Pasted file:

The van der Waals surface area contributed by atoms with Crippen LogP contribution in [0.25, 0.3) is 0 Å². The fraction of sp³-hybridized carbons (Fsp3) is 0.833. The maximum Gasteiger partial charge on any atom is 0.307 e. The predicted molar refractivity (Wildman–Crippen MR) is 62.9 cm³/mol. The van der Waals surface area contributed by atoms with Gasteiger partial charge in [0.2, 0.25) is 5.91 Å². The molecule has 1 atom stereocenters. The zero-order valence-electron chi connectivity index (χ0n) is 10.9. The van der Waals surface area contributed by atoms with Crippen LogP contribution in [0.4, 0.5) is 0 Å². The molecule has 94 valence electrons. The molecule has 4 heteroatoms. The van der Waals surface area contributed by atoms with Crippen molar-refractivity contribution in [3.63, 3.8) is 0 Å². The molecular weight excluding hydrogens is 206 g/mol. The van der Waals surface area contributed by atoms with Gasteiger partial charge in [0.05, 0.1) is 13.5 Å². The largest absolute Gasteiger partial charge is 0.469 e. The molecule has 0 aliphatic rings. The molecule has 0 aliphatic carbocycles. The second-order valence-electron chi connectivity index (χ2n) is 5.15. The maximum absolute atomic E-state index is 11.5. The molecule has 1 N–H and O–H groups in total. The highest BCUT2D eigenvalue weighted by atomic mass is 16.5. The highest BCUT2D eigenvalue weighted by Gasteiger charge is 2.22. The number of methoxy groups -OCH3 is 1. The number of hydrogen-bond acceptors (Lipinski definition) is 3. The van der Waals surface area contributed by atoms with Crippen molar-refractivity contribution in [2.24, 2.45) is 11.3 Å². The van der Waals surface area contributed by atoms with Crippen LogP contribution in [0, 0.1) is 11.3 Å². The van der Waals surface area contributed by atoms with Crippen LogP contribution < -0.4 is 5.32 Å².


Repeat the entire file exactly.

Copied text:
The van der Waals surface area contributed by atoms with Crippen LogP contribution in [0.25, 0.3) is 0 Å². The fraction of sp³-hybridized carbons (Fsp3) is 0.833. The maximum Gasteiger partial charge on any atom is 0.307 e. The predicted molar refractivity (Wildman–Crippen MR) is 62.9 cm³/mol. The van der Waals surface area contributed by atoms with Gasteiger partial charge in [0.2, 0.25) is 5.91 Å². The molecule has 1 atom stereocenters. The zero-order valence-electron chi connectivity index (χ0n) is 10.9. The van der Waals surface area contributed by atoms with Crippen LogP contribution in [0.4, 0.5) is 0 Å². The molecule has 94 valence electrons. The molecule has 4 heteroatoms. The van der Waals surface area contributed by atoms with Crippen molar-refractivity contribution in [3.63, 3.8) is 0 Å². The molecular weight excluding hydrogens is 206 g/mol. The van der Waals surface area contributed by atoms with Gasteiger partial charge in [0.05, 0.1) is 13.5 Å². The largest absolute Gasteiger partial charge is 0.469 e. The molecule has 0 aliphatic rings. The molecule has 0 aliphatic carbocycles. The second-order valence-electron chi connectivity index (χ2n) is 5.15. The maximum absolute atomic E-state index is 11.5. The molecule has 1 N–H and O–H groups in total. The highest BCUT2D eigenvalue weighted by atomic mass is 16.5. The highest BCUT2D eigenvalue weighted by Gasteiger charge is 2.22. The number of methoxy groups -OCH3 is 1. The number of hydrogen-bond acceptors (Lipinski definition) is 3. The van der Waals surface area contributed by atoms with Crippen molar-refractivity contribution in [2.24, 2.45) is 11.3 Å². The van der Waals surface area contributed by atoms with Crippen LogP contribution in [0, 0.1) is 11.3 Å². The van der Waals surface area contributed by atoms with Crippen LogP contribution < -0.4 is 5.32 Å².